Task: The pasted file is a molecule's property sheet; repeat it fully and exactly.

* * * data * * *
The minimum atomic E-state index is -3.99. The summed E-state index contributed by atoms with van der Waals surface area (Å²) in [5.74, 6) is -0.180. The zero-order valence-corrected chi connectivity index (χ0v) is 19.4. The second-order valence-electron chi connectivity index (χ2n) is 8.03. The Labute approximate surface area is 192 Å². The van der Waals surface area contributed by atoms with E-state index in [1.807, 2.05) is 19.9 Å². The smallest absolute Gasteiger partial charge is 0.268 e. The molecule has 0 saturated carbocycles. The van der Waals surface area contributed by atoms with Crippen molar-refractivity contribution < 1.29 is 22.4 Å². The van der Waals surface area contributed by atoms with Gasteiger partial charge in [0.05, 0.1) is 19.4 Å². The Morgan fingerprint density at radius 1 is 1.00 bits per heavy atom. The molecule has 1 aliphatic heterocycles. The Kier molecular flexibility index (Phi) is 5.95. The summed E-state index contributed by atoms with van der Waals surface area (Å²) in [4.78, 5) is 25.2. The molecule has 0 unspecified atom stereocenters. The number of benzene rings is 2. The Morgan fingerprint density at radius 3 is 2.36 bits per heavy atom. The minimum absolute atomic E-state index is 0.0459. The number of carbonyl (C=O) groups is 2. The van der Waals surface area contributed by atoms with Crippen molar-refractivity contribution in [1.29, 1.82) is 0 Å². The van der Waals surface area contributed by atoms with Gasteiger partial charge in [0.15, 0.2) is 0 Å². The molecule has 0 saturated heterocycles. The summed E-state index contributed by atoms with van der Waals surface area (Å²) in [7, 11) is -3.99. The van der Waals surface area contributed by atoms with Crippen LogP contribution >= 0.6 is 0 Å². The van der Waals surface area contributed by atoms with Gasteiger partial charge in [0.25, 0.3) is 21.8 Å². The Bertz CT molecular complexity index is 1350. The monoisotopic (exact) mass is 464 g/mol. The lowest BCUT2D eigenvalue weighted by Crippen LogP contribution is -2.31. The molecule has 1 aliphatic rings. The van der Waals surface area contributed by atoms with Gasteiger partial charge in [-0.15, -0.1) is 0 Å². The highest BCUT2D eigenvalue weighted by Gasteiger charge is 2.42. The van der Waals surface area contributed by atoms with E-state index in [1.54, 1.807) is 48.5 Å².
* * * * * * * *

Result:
The minimum atomic E-state index is -3.99. The summed E-state index contributed by atoms with van der Waals surface area (Å²) in [5.74, 6) is -0.180. The zero-order valence-corrected chi connectivity index (χ0v) is 19.4. The second-order valence-electron chi connectivity index (χ2n) is 8.03. The Labute approximate surface area is 192 Å². The van der Waals surface area contributed by atoms with E-state index in [1.807, 2.05) is 19.9 Å². The smallest absolute Gasteiger partial charge is 0.268 e. The molecule has 0 saturated carbocycles. The van der Waals surface area contributed by atoms with Crippen molar-refractivity contribution < 1.29 is 22.4 Å². The van der Waals surface area contributed by atoms with Gasteiger partial charge in [0.05, 0.1) is 19.4 Å². The Morgan fingerprint density at radius 1 is 1.00 bits per heavy atom. The molecule has 1 aliphatic heterocycles. The Kier molecular flexibility index (Phi) is 5.95. The summed E-state index contributed by atoms with van der Waals surface area (Å²) in [4.78, 5) is 25.2. The molecule has 0 unspecified atom stereocenters. The number of benzene rings is 2. The Morgan fingerprint density at radius 3 is 2.36 bits per heavy atom. The minimum absolute atomic E-state index is 0.0459. The number of carbonyl (C=O) groups is 2. The van der Waals surface area contributed by atoms with Crippen molar-refractivity contribution in [1.29, 1.82) is 0 Å². The van der Waals surface area contributed by atoms with Gasteiger partial charge in [0.15, 0.2) is 0 Å². The molecule has 0 saturated heterocycles. The summed E-state index contributed by atoms with van der Waals surface area (Å²) in [7, 11) is -3.99. The van der Waals surface area contributed by atoms with Crippen LogP contribution >= 0.6 is 0 Å². The van der Waals surface area contributed by atoms with Gasteiger partial charge in [0.25, 0.3) is 21.8 Å². The Bertz CT molecular complexity index is 1350. The monoisotopic (exact) mass is 464 g/mol. The lowest BCUT2D eigenvalue weighted by Crippen LogP contribution is -2.31. The molecule has 1 aliphatic rings. The van der Waals surface area contributed by atoms with Gasteiger partial charge in [-0.15, -0.1) is 0 Å². The highest BCUT2D eigenvalue weighted by Gasteiger charge is 2.42. The van der Waals surface area contributed by atoms with E-state index in [1.54, 1.807) is 48.5 Å².